Hungary’s new parliament and the decimation of the opposition

Monday morning — mere hours after an election that returned Prime Minister Viktor Orbán’s Fidesz with a two thirds majority — the knives were already out for Gábor Vona of Jobbik. Mr. Vona offered his resignation after his party’s disappointing performance. Jobbik is now solidly Hungary’s second largest party, but his strategy of moderating the party and moving it to the left of the now far-right Fidesz failed. Jobbik went from 23 seats in the previous parliament to 25 in the new one. This is hardly a success of any kind. And what good is Jobbik’s 25 seats in parliament when Fidesz controls 134 out of 199? László Toroczkai, a Jobbik vice president and mayor who remained relatively quiet while Mr. Vona enacted his strategy of moderation, did not hold back on Monday morning:

“Gábor Vona has been defeated, but Jobbik lives on. If Vona thinks that his resignation will not be final and if it will be merely an illusion, he will end up executing Jobbik.”

The National Election Office published the final composition of the new Hungarian parliament. From this we see that Fidesz has 134 seats, Jobbik has 25, MSZP-P has 20, the Democratic Coalition won 9 and LMP has 8. In addition, the now all-but-defunct Együtt party has one MP, there is one Independent (supported by the left) and the German minority list will send one MP to parliament as well.

Source: National Election Office

Jobbik is hardly the only party that is in trouble Monday morning. The Politics Can Be Different party (LMP), which stubbornly refused to coordinate candidates with the other left-centre parties in the vast majority of ridings, managed to elect a single MP in an electoral district (Antal Csárdi in Central Budapest) and only because the other opposition parties, including the larger Socialist – Párbeszéd alliance, withdrew their own candidates so as to block a Fidesz win in what was known to be a tight contest.

On Monday morning, the recently resigned co-chair, Ákos Hadházy, of LMP recognized that the party’s decision not to work together with the other opposition parties was a mistake, but he blamed former LMP leader András Schiffer and one of his allies. Mr. Hadházy claims that Mr. Schiffer and Róbert Benedek Sallai “threatened” those candidates who were contemplating withdrawing in favour of stronger left-centre candidates with lawsuits. Mr. Hadházy conceded that these threats were hollow, but he claims that it was enough to scare LMP candidates. Mr. Sallai recognized on Monday that an email had, indeed, gone out to candidates warning that if anyone withdraws without first seeking the party’s agreement, LMP could launch civil lawsuits against them, in order to recover the state funding that they received for their campaign. Mr. Sallai argues that neither he nor Mr. Schiffer ever “threatened” anyone. They just pointed out that legal action, taken by the party, was a possibility.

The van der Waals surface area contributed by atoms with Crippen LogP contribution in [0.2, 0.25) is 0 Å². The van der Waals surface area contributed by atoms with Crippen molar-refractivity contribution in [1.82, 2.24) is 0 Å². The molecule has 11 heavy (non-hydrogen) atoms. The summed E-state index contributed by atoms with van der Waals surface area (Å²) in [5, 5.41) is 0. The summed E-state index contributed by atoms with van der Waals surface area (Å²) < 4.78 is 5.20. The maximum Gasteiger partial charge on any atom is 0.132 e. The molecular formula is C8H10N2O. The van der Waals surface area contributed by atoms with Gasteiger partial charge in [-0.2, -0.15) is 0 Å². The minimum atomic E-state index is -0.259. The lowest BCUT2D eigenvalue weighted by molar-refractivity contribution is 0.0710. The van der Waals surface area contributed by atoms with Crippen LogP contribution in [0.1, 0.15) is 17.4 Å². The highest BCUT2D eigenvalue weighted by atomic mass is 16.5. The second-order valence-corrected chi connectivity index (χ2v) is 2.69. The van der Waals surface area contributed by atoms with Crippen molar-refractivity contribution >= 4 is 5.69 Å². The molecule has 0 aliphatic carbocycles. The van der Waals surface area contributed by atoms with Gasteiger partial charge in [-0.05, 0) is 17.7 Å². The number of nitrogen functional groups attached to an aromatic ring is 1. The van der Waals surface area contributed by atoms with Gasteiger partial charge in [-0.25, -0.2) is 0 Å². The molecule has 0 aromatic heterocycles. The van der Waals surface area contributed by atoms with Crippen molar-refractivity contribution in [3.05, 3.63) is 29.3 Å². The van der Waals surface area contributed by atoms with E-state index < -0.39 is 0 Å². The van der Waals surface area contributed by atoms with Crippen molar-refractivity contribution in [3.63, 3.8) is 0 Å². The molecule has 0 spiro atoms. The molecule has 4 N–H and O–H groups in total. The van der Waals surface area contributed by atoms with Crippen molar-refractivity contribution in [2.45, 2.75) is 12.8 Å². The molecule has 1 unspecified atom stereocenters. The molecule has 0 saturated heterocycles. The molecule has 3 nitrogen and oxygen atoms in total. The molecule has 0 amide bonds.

While both Jobbik and LMP are now faced with internal disputes, the Hungarian Socialist Party (MSZP), which governed Hungary after 1990 for 12 years, is decimated. MSZP’s entire presidium has resigned and the party will hold a special congress this coming Saturday to elect a new leadership. There are some voices in MSZP circles that believe it was a fatal mistake to essentially precipitate the resignation of László Botka, Mayor of Szeged and the party’s candidate for prime minister, last fall. Mr. Botka had a program for rural and small-town Hungary–he was also a credible voice outside Budapest. What we saw with this election is that MSZP, and indeed every other left-centre party, is now relegated to Budapest only. They have ceded everything else to Fidesz. MSZP has become what the defunct SZDSZ was in its final years: a party that appeals to an ever-dwindling group of mostly elderly voters in the Hungarian capital.

And finally, let’s take a look at former Prime Minister Ferenc Gyurcsány’s DK. Mr. Gyurcsány had a thoroughly hollow victory on Sunday. His party managed to just barely pass the 5% threshold on the party list vote and thanks to DK’s agreement with MSZP-P, it also won some ridings, to have a caucus of 9 members. Mr. Gyurcsány promised to offer determined and steadfast opposition to Fidesz–and no compromises. What Mr. Gyurcsány does not want to acknowledge is that in a parliament where Fidesz enjoys a super majority he is irrelevant–along with the rest of the opposition.

Time is up for the Hungarian opposition–some, like Mr. Vona, Péter Juhász of Együtt, Mr. Hadházy and Gyula Molnár of MSZP recognize this. Others, incredibly, still do not.

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